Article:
The glycemia of all rats was measured three days after the administration of alloxan; following a fasting period of 6 hours, a drop of blood was obtained through a puncture with the aid of a scalpel on the animals' tail, and a OneTouch Ultra glucometer (Johnson & Johnson Company, USA) was employed to analyze the animals' glycemia. All animals presented glycemic levels equal to or higher than 270 mg/dL, hence they were considered to be diabetic and were included in the experiment (24). The animals remained under experimentation in the bioterium for a period of eight weeks, and their glycemia, food consumption, and body weight were evaluated weekly. None of the animals died during the induction of diabetes or during the experimental period. No reversion cases were observed.

EXPERIMENTAL FEEDS

The experimental feed was prepared at the Experimental Nutrition Laboratory at UFF (LabNE). A commercial pelletized feed was used (Nuvilab®, Nuvital, Paraná, Brazil) (Table I).To the experimental feed offered to the DGG and GG groups, 2 g of powdered guarana(Paullinia cupana) were added per kilogram of feed (25). The control group feed was also prepared from the same commercial pelletized feed, so that all animals received a standard diet. The ingredients were weighed and homogenized by an industrial mixer (Hobart®, São Paulo, SP, Brazil) with boiling water. The mass obtained was transformed into pellets and dried out in a ventilated oven (Fabbe-Primar® nº 171, São Paulo, SP, Brazil) at 60 ºC for 12 hours and, after identification, stored under refrigeration until its use.

Table I. Nutritional composition of experimental feeds 

*Composition of the commercial feed (Nuvilab®, Nuvital, Paraná, Brazil) used as base for experimental diets.

EUTHANASIA OF ANIMALS AND COLLECTION OF BIOLOGICAL MATERIAL

At the end of the experimental period at the bioterium, the animals were euthanized. The animals were anesthetized with 75 mg/kg of ketamine + 10 mg/kg of xylazine, and the previously calculated dose was intraperitoneally administered.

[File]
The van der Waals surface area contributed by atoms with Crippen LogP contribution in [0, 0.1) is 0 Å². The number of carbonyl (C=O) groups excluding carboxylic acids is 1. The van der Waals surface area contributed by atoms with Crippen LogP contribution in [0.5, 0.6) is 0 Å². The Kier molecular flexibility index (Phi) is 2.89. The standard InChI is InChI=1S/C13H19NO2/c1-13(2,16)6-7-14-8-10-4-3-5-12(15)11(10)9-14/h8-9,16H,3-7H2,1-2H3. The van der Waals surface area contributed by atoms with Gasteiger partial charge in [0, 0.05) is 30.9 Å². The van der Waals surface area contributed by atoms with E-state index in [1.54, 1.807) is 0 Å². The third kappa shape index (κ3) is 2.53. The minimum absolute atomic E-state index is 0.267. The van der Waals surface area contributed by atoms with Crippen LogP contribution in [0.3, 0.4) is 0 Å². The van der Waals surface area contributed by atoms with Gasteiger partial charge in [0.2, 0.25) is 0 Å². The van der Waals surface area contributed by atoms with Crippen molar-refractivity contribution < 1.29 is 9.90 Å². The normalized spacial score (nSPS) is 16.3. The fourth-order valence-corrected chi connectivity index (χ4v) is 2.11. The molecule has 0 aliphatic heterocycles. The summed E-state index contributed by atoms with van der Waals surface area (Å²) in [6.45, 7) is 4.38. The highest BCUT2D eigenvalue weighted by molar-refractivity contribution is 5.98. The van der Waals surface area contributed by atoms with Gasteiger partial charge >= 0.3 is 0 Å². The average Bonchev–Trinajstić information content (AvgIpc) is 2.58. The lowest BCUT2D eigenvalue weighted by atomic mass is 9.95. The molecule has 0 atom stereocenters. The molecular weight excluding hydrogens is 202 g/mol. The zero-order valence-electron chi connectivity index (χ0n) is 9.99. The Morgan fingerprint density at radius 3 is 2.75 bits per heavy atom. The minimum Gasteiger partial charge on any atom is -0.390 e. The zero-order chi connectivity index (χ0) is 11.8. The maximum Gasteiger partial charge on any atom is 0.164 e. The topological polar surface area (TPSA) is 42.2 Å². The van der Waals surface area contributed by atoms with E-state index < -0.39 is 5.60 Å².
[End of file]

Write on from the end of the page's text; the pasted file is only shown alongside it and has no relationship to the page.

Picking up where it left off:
Once the anesthesia condition was achieved, as assessed by absence of the foot reflex, the animals were subjected to bleeding by an intracardiac puncture, from which 10 mL of blood were obtained. After bleeding, an additional dose of anesthesia was given, which led to the death of the animal. The blood samples collected were placed in serological flasks with separator gel, centrifuged at 3000 rpm for 15 minutes. The obtained serum was stored at -20 ºC for the analysis of the biochemical profile.

BIOCHEMICAL PROFILE

To assess the lipid profile, serum triglycerides, total cholesterol, high density lipoprotein (HDL), low density lipoprotein (LDL), and very low density lipoprotein (VLDL) levels were analyzed. Renal damage markers (total proteins, albumin, urea, creatinine) and hepatic enzymes alanine-aminotransferase (ALT) and aspartate-aminotransferase (AST) were also analyzed. These titrations were performed automatically using a Bioclin® analyzer (BioclinBS120, Quibasa – Química Básica Ltda., Belo Horizonte, MG, Brazil) in the Experimental Nutrition Laboratory at UFF (LabNE, Niterói, Brazil).

STATISTICAL ANALYSIS

The data were presented in the average and standard deviation form. To test the normal distribution of values, the Komolgorov- Smirnov test was employed. For the analysis of data, an ANOVA univariate test, in association with a multiple comparison test by Tukey-Kramer, was employed. Significance in all tests was established at the p < 0.05 level. The statistical analyses were made by the GraphPad Prism program in its 5.0, 2007 version (San Diego, CA, USA).

RESULTS

Of the 14 animals subjected to the intraperitoneal alloxan injection, 100 % developed glycemic levels above 270 mg/dL, thus being considered diabetic and included in the experiment. The mean weight of the animals was lower in the diabetic groups (DG and DGG) when compared to the control groups (CG and GG), with an extremely significant difference between groups (p < 0.0001). The results are expressed in figure 1). Consumption in diabetic groups was higher when compared to the control groups (Fig. 2). The concentration of LDL cholesterol in the GG was 33.27 % higher than that in the CG, 59.65 % higher than in the DG, and 43.67 % higher than in the DGG. The serum concentration of HDL cholesterol increased by 51.72 % in the DGG when compared to the CG, and by 57.59 % when compared to the GG.

Figure 1. 

Figure 2. 

The serum levels of ALT increased by 30.31 % in the CG when compared to the GG. In the DG, the concentration of ALT was 41.83 % higher than in the GG, and 29.58 % higher than that in the DGG. In relation to AST, the serum concentration in the DG was 44.55 % higher than in the CG, 36 % higher than in the GG, and 36.73 % higher than in the DGG. The CG and GG did not present a significant difference in serum urea levels when compared to each other; however, when compared to the diabetic groups, the DG presented an increase of 60.20 % when compared to the CG, and of 67.09 % when compared to the GG; the DGG presented an increase of 65.84 % when compared to the CG, and of 71.76 % when compared to the GG.